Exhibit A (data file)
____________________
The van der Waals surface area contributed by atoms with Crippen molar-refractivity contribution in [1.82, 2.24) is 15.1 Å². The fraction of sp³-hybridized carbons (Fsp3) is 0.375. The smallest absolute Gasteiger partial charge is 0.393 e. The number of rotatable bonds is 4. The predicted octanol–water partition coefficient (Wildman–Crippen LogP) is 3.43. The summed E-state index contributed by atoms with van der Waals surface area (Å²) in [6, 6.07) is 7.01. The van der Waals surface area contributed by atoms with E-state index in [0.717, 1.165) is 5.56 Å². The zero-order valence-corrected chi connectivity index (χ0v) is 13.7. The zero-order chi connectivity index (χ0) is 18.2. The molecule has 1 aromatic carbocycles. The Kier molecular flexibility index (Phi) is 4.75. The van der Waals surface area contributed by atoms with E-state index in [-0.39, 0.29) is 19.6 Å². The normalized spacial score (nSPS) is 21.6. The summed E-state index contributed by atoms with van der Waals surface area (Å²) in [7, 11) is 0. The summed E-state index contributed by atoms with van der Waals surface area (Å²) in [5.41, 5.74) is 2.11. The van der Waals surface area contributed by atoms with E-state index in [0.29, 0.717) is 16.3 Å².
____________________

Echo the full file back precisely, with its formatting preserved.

The van der Waals surface area contributed by atoms with Crippen molar-refractivity contribution in [1.82, 2.24) is 15.1 Å². The fraction of sp³-hybridized carbons (Fsp3) is 0.375. The smallest absolute Gasteiger partial charge is 0.393 e. The number of rotatable bonds is 4. The predicted octanol–water partition coefficient (Wildman–Crippen LogP) is 3.43. The summed E-state index contributed by atoms with van der Waals surface area (Å²) in [6, 6.07) is 7.01. The van der Waals surface area contributed by atoms with E-state index in [0.717, 1.165) is 5.56 Å². The zero-order valence-corrected chi connectivity index (χ0v) is 13.7. The zero-order chi connectivity index (χ0) is 18.2. The molecule has 1 aromatic carbocycles. The Kier molecular flexibility index (Phi) is 4.75. The van der Waals surface area contributed by atoms with E-state index in [-0.39, 0.29) is 19.6 Å². The normalized spacial score (nSPS) is 21.6. The summed E-state index contributed by atoms with van der Waals surface area (Å²) in [7, 11) is 0. The summed E-state index contributed by atoms with van der Waals surface area (Å²) in [5.41, 5.74) is 2.11. The van der Waals surface area contributed by atoms with E-state index in [0.29, 0.717) is 16.3 Å².